In just eight weeks, $115 million was donated to the ALS Association, 67% of which was dedicated to advancing research for treatments and a cure, the non-profit reports.
One million dollars went towards Project MinE, a University of Massachusetts Medical School Project that was able to identify a gene that is responsible for the degenerative disease.
I understand why some people jump on this and similar campaigns as not actually doing anything other than making the individual feel better about themselves. Sometimes for some people, I believe, that can be a valid complaint. Of course, the complaint about “slacktivism” can also just be a way of the complainer trying to feel better about doing absolutely nothing by decrying the small thing that another has done as being useless. I don’t usually hear people who are really doing something about an issue complain about slacktivist.
“What you want to change your profile picture to reflect the issue that I have spent my life working on? Sure, I’m down with that.” Realistically most of the acts and small and rather insignificant. Yet together those small acts can add up to truly magnificent things.  Raising awareness. Raising money. Getting people to think about a subject. Those can be great things because often small acts very often help accomplish great things.
In this case the results of many people spreading a small challenge was some research with great findings.
HT my awesome wife, Pamela.

Good News / Bad News

So lets start with the good news each time:

Good news: I am safe and my minivan is fine.

BTW, I am not sure why minivans get so much junk said about them. I love my Grand Caravan. It has been the best car that I have owned other than the Sentra that I bought from Eric for $100 and then tried to fix up. Dollar for dollar that Sentra has been the best vehicle, cost per mile, that I have ever owned. Of course, it was also bought and used as a bit of a joke. Just a joke that I ended up loving. If Pam would let me I would buy another ’91 Sentra coupe and fix it up. Such a fun car to drive. So back to the minivan and why do they get so much junk said about them. Fred the minivan is basically my covered truck. It is just a truck that I can fit 7 people in and gets better gas MPG than a truck of its age. Hauled a load of stuff to our solid waste transfer site one weekend and Noah used it to take his friends hiking the next weekend. Minivans are awesome!

So once again both I and Fred are safe.

Bad news: I had a high speed blow out of my front driver’s side right tire on the interstate 40 miles from home. A high speed front tire blowout can be a pretty scary thing.

Good news: The blowout was much less dramatic than a typical front driver’s side high speed blowout. As a matter of fact, initially when I heard it, I actually thought it was the car beside me because there was no change in the vehicle’s handling.

Bad news: I now have to get a new tire and it is close enough to the the life expectancy of the other front tire that I will probably go ahead and replace both front tires.

Good news: This didn’t happen when Noah was driving his friends to Devil’s Lake to go hiking yesterday.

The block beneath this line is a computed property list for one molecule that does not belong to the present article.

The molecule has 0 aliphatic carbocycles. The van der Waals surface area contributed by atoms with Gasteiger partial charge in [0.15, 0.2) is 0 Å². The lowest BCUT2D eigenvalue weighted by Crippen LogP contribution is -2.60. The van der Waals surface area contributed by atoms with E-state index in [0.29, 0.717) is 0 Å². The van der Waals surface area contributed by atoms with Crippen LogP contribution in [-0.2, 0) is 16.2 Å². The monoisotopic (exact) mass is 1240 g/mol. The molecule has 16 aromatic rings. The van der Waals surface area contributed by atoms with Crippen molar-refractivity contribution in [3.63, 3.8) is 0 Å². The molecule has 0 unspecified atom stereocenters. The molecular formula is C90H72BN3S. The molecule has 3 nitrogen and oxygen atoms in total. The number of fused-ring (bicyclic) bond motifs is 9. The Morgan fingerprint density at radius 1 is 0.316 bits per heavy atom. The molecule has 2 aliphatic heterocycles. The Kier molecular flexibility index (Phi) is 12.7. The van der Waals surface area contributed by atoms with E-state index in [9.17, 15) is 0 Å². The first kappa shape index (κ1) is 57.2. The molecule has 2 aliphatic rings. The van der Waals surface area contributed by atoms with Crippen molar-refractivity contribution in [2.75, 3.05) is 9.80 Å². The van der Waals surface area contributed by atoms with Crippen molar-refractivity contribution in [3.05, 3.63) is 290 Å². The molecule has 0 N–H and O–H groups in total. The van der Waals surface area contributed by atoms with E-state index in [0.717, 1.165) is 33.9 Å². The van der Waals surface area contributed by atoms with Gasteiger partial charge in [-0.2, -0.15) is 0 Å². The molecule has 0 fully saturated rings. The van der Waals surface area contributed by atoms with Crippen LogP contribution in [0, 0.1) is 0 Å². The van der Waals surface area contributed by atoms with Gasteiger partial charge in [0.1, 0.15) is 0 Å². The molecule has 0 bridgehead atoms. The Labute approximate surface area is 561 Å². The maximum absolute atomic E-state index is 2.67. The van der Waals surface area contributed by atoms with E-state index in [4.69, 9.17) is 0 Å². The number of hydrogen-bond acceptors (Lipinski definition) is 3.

Bad news: It did happen when I was driving to work and therefore most of the day has been/will be wasted waiting on AAA or the company working on the tires.

Good news: I have been meaning to try Auto Select because of my friend Conor who works at one of the ones in Point.

Bad news: The blowout occurred around Weston so I am trying out the Auto Select in Weston rather than the one in Point. BTW, quite good service thus far and a free Diet Coke. Can’t go wrong with that.

Good news: As usual I have my possible with me so I have things I can do and work on.

Bad news: While I almost always pack whatever book I am reading into my possible each day, for some reason today is not one of the days where I did this. I could have finished John Krakauerer’s “Missoula: Rape and the Justice System in a College Town” today. BTW, very mixed feelings on this book. One that I think I will be thankful I read, once I am finished with it, but also one that I don’t think I will ever want to read again because it is incredibly disturbing.

Good news: I am going to get a second free Diet Coke. I stress the word free because things like that make me happy. Also I have a fire starter in my possible so I can entertain myself with that for a while. The photo attached to this post is of my fire starter since I didn’t take a photo of the tire when I had the chance. Basically I don’t like posting to my blog without a photo of something. The fire starter seemed as good as anything. It is a pretty awesome fire starter.

Alton Sterling & the Imago Dei

So in the midst of a busy day I have been reading the thoughts of some of my friends from a city that I love and praying for Baton Rouge throughout the afternoon. I am just confused by the whole thing and I don’t have any answers. I would say that I know the One Who is the answer and I believe I do, but the problem is saying that just sounds trite and usually seems to shut down thoughts and actions that might lead to working towards justice for all, rather than doing what I believe Jesus actually does, which is be with us in the midst of our pain and push us to look for the actions that reflect the kingdom of God (Thy will be done on earth as in heaven).